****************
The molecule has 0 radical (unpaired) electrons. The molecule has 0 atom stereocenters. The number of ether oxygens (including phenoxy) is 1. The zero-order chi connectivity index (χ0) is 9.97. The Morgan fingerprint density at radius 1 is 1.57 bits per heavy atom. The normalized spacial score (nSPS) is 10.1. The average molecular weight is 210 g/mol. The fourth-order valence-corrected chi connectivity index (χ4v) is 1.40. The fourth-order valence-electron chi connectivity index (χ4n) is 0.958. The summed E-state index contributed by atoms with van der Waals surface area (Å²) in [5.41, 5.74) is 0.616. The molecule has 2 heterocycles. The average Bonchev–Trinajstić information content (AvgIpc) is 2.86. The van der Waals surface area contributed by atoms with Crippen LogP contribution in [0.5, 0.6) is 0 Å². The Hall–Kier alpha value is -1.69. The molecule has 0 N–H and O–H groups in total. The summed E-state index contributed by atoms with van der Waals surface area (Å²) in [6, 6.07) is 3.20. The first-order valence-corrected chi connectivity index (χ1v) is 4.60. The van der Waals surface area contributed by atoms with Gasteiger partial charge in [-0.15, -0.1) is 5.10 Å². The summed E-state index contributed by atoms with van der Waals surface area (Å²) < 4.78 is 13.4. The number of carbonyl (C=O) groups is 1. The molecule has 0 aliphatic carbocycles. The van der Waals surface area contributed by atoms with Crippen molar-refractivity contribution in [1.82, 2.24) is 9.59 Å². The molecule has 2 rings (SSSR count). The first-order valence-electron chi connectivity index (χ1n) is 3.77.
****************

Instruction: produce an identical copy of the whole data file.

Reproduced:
The molecule has 0 radical (unpaired) electrons. The molecule has 0 atom stereocenters. The number of ether oxygens (including phenoxy) is 1. The zero-order chi connectivity index (χ0) is 9.97. The Morgan fingerprint density at radius 1 is 1.57 bits per heavy atom. The normalized spacial score (nSPS) is 10.1. The average molecular weight is 210 g/mol. The fourth-order valence-corrected chi connectivity index (χ4v) is 1.40. The fourth-order valence-electron chi connectivity index (χ4n) is 0.958. The summed E-state index contributed by atoms with van der Waals surface area (Å²) in [5.41, 5.74) is 0.616. The molecule has 2 heterocycles. The average Bonchev–Trinajstić information content (AvgIpc) is 2.86. The van der Waals surface area contributed by atoms with Crippen LogP contribution in [0.5, 0.6) is 0 Å². The Hall–Kier alpha value is -1.69. The molecule has 0 N–H and O–H groups in total. The summed E-state index contributed by atoms with van der Waals surface area (Å²) in [6, 6.07) is 3.20. The first-order valence-corrected chi connectivity index (χ1v) is 4.60. The van der Waals surface area contributed by atoms with Gasteiger partial charge in [-0.15, -0.1) is 5.10 Å². The summed E-state index contributed by atoms with van der Waals surface area (Å²) < 4.78 is 13.4. The number of carbonyl (C=O) groups is 1. The molecule has 0 aliphatic carbocycles. The van der Waals surface area contributed by atoms with Crippen molar-refractivity contribution in [1.82, 2.24) is 9.59 Å². The molecule has 2 rings (SSSR count). The first-order valence-electron chi connectivity index (χ1n) is 3.77.